“Any good apology has 3 parts: 1) I’m sorry ; 2) It’s my fault ; 3) What can I do to make it right? Most people forget the third part.”

One of the few oases in what Newton Minnow once famously referred to as “a vast wasteland” (he meant television), is the NBC series “This Is Us.” I wrote about the series upon its inception, four years ago. In any case, it once again provoked insightful thought via the dialogue in its November 4 airing.

In the episode, one of the show’s main characters, Kevin, is discussing past mistakes with his estranged wife. He ruefully observes, “When you are a kid, ‘I’m sorry’ are the magic words. Say them and whatever you’ve done goes away. Then you become an adult ,and you discover that ‘I’m sorry’ doesn’t work anymore.”

The snowman tells us that our operative beliefs dictate our actions. My epiphany took the form of recognizing that “I’m sorry” is a weak, trivial response to serious mistakes. So twenty or so years ago, long before “This Is Us” was even conceptualized, I decided to eliminate “I’m sorry” from my toolbox of relationship menders.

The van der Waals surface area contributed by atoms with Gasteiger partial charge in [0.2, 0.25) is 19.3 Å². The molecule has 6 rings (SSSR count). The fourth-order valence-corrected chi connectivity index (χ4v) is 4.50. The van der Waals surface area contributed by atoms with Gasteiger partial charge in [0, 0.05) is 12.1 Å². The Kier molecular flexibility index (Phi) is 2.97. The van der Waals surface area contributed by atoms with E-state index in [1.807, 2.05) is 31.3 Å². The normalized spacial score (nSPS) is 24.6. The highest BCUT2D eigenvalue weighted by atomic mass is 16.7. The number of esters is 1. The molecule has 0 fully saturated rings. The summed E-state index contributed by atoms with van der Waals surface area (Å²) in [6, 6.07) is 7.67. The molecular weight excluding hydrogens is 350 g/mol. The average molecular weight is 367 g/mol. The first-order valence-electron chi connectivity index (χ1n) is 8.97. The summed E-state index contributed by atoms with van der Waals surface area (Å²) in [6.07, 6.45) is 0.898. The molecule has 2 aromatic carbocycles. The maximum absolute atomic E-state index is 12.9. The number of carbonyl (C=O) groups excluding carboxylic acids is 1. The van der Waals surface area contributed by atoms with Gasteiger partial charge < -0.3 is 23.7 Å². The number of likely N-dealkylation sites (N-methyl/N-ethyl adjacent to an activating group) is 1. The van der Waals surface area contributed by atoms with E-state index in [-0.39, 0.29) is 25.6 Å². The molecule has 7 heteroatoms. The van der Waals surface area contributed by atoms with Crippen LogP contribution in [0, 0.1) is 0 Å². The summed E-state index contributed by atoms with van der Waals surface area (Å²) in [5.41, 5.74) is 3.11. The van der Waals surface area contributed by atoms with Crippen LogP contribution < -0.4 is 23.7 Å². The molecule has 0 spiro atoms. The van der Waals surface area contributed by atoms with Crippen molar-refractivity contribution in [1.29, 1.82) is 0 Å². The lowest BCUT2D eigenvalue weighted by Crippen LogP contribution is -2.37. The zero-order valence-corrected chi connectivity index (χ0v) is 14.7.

Actually, I do say, “I’m sorry “occasionally. If I accidentally step on your foot while squeezing past you in a tight space, I will say that I’m sorry. Why? Because stepping on you was an unintended and inadvertent act. So the phrase fits the action. But, most of the time, things we apologize for were neither accidental nor a function of ignorance. We knew what we were doing and understood that it was a mistake. OK, so now what? Nobody’s perfect. What do we do now?

The answer: CHANGE!!!

Your efforts will, because we are all human, be imperfect. But we’ll DO better and diminish the number of situations that might tempt us to reach for the lame, pathetic excuse of “I’m sorry.” The by-product of this new policy? You’ll feel better about yourself and, by extension, continue to function better as a result.

The best apology is changed behavior.

Apologies are not meant to change the past; they are supposed to change the future.